As I do from time to time I highlight some of the more interesting technologies that I run across in my reading. A few of these might have a big impact on our industry.
First is news that IBM has developed a new storage method that would be a giant leap forward in storage density. The technology is being called racetrack memory. It works by lining up tiny magnets one atomic layer deep on sheets. The atoms can be moved upward and downward in charge in a ‘highly coherent manner’ by the application of a simple current.
That in itself is interesting, but when these layers are laid atop one another in sheets there is a multiplicative effect in the amount of storage available in a given space. IBM has already built a small flash device using the technology with 15 layers and it increased the storage capacity of the flash drive by a factor of 100.
The small size also means a much faster read/write time and reduced power requirements. One of the biggest advantages of the technology is that there are no moving parts. This makes the technology infinitely rewritable, which means it ought to never wear out. IBM believes that this can be manufactured affordably and that this will become the new storage standard. As they put together even more layers than the original 15 in the prototype they will get an even bigger multiplier of storage capacity compared to any of today’s storage technologies. Expect within a few years to be seeing multiple terabyte flash drives and cell phones.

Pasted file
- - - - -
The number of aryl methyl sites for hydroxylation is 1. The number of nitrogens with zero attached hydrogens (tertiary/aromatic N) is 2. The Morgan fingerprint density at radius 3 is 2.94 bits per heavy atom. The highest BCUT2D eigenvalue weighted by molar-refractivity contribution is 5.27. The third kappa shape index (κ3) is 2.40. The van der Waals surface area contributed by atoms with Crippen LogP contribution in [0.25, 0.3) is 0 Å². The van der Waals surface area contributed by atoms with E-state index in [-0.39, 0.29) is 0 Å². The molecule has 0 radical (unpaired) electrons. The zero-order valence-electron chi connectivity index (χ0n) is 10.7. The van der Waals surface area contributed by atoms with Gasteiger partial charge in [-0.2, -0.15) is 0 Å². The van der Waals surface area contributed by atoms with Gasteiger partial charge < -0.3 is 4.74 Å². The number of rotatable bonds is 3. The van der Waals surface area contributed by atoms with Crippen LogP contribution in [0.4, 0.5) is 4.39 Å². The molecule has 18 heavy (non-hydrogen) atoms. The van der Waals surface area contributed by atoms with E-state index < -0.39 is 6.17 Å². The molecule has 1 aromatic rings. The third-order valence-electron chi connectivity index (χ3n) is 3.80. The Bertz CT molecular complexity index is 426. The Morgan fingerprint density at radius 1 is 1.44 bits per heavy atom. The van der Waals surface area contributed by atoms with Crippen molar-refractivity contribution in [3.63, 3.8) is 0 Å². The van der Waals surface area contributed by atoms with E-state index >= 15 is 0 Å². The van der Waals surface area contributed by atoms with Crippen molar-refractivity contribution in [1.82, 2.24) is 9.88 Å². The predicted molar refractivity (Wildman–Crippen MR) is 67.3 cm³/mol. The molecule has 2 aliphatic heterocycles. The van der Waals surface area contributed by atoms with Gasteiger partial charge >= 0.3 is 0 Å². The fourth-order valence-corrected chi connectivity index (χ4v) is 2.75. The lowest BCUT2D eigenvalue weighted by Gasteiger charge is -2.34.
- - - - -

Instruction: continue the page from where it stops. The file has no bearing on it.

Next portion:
The next new technology comes from a research team at the University of Washington. They call the new technology WiFi Backscatter and they will be formally publishing the paper on the research later this month. The promise of the technology is to create the ability to communicate with small sensors that won’t need to be powered in any other way.
WiFi Backscatter can communicate with battery-free RF devices by either reflecting or not reflecting a WiFi signal between a router and some other device like a laptop. The interruption in the reflections can be read as a binary code of off and on signals giving the RF device a way to communicate with the world without power. The team has not only detailed how this will work, but they have built a prototype that involves a tiny antenna and circuitry that can be connected to a wide range of electronic devices. This first generation antenna array draws a small amount of power from the electronic device, but the team believes that this ought to work with battery-free sensors and other IoT devices. This technique could be the first technology to enable multiple tiny IoT sensors scattered throughout our environment.
Finally, scientists at Michigan State have developed a ‘transparent luminescent solar concentrator’ that can generate electricity from any clear surface such as a window or a cellphone screen. The device works by absorbing the invisible spectrum in the ultraviolet and infrared spectrums and then re-emitting in a concentrated infrared frequency that then triggers tiny photovoltaic cells embedded around the edges of the clear surface.
The goal of the team is to make the technology more efficient. The current prototype is only about 1% efficient in converting light into electricity, but they believe they can get this up to about 5% efficiency. To compare that number, there are various non-transparent solar concentrators today that are about 7% efficient.
The big advantage of this technology is the transparency. Imagine a self-powering cellphone or a high-rise glass building that generates a lot of its power from the windows. This technology will allow putting solar generation in places that were never before contemplated. In a blog from last month I noted a new solar technology that could be painted onto any surface. It looks like we are headed for a time when any portion of a building can be generating electricity locally including the roof, the walls and the windows.